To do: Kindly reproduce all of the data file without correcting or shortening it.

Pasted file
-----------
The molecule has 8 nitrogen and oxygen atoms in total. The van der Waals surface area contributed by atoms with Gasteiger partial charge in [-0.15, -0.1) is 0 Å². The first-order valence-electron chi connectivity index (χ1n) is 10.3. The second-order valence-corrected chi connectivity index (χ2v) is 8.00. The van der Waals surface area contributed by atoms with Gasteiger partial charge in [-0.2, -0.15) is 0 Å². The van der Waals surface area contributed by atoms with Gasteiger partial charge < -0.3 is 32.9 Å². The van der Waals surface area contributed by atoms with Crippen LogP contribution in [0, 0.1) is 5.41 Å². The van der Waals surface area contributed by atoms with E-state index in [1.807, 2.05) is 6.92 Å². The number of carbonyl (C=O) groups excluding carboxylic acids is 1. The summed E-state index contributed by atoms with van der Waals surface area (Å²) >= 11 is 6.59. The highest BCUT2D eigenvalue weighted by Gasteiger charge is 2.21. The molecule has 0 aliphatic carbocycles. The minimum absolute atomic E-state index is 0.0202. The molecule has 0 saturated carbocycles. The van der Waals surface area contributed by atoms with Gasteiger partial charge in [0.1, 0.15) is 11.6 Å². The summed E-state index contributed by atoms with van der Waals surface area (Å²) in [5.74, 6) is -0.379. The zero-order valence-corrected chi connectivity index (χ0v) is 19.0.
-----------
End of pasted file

The molecule has 8 nitrogen and oxygen atoms in total. The van der Waals surface area contributed by atoms with Gasteiger partial charge in [-0.15, -0.1) is 0 Å². The first-order valence-electron chi connectivity index (χ1n) is 10.3. The second-order valence-corrected chi connectivity index (χ2v) is 8.00. The van der Waals surface area contributed by atoms with Gasteiger partial charge in [-0.2, -0.15) is 0 Å². The van der Waals surface area contributed by atoms with Gasteiger partial charge < -0.3 is 32.9 Å². The van der Waals surface area contributed by atoms with Crippen LogP contribution in [0, 0.1) is 5.41 Å². The van der Waals surface area contributed by atoms with E-state index in [1.807, 2.05) is 6.92 Å². The number of carbonyl (C=O) groups excluding carboxylic acids is 1. The summed E-state index contributed by atoms with van der Waals surface area (Å²) >= 11 is 6.59. The highest BCUT2D eigenvalue weighted by Gasteiger charge is 2.21. The molecule has 0 aliphatic carbocycles. The minimum absolute atomic E-state index is 0.0202. The molecule has 0 saturated carbocycles. The van der Waals surface area contributed by atoms with Gasteiger partial charge in [0.1, 0.15) is 11.6 Å². The summed E-state index contributed by atoms with van der Waals surface area (Å²) in [5.74, 6) is -0.379. The zero-order valence-corrected chi connectivity index (χ0v) is 19.0.